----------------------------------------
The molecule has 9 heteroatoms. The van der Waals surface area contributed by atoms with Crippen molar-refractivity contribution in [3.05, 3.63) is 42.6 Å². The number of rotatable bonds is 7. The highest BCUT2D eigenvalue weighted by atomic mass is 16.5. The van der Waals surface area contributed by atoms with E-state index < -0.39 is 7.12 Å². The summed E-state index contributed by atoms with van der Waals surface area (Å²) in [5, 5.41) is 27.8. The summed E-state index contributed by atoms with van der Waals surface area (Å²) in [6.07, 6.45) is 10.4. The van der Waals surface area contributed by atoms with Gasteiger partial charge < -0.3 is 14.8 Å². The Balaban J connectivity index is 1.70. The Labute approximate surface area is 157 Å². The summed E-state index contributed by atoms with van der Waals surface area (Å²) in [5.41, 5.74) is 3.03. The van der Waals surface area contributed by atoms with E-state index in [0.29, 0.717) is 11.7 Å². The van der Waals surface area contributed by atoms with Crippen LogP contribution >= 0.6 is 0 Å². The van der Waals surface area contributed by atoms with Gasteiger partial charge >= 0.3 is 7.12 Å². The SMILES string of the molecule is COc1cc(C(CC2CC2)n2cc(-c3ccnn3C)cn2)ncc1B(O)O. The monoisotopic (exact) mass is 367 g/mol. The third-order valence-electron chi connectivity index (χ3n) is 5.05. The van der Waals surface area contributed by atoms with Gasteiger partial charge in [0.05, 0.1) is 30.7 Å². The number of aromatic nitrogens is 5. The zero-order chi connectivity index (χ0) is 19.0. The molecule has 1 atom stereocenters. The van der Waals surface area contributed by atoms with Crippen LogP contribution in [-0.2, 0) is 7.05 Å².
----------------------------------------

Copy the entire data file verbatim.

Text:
The molecule has 9 heteroatoms. The van der Waals surface area contributed by atoms with Crippen molar-refractivity contribution in [3.05, 3.63) is 42.6 Å². The number of rotatable bonds is 7. The highest BCUT2D eigenvalue weighted by atomic mass is 16.5. The van der Waals surface area contributed by atoms with E-state index < -0.39 is 7.12 Å². The summed E-state index contributed by atoms with van der Waals surface area (Å²) in [5, 5.41) is 27.8. The summed E-state index contributed by atoms with van der Waals surface area (Å²) in [6.07, 6.45) is 10.4. The van der Waals surface area contributed by atoms with Gasteiger partial charge < -0.3 is 14.8 Å². The Balaban J connectivity index is 1.70. The Labute approximate surface area is 157 Å². The summed E-state index contributed by atoms with van der Waals surface area (Å²) in [5.41, 5.74) is 3.03. The van der Waals surface area contributed by atoms with E-state index in [0.29, 0.717) is 11.7 Å². The van der Waals surface area contributed by atoms with Crippen LogP contribution >= 0.6 is 0 Å². The van der Waals surface area contributed by atoms with Gasteiger partial charge >= 0.3 is 7.12 Å². The SMILES string of the molecule is COc1cc(C(CC2CC2)n2cc(-c3ccnn3C)cn2)ncc1B(O)O. The monoisotopic (exact) mass is 367 g/mol. The third-order valence-electron chi connectivity index (χ3n) is 5.05. The van der Waals surface area contributed by atoms with Gasteiger partial charge in [0.05, 0.1) is 30.7 Å². The number of aromatic nitrogens is 5. The zero-order chi connectivity index (χ0) is 19.0. The molecule has 1 atom stereocenters. The van der Waals surface area contributed by atoms with Crippen LogP contribution in [-0.2, 0) is 7.05 Å².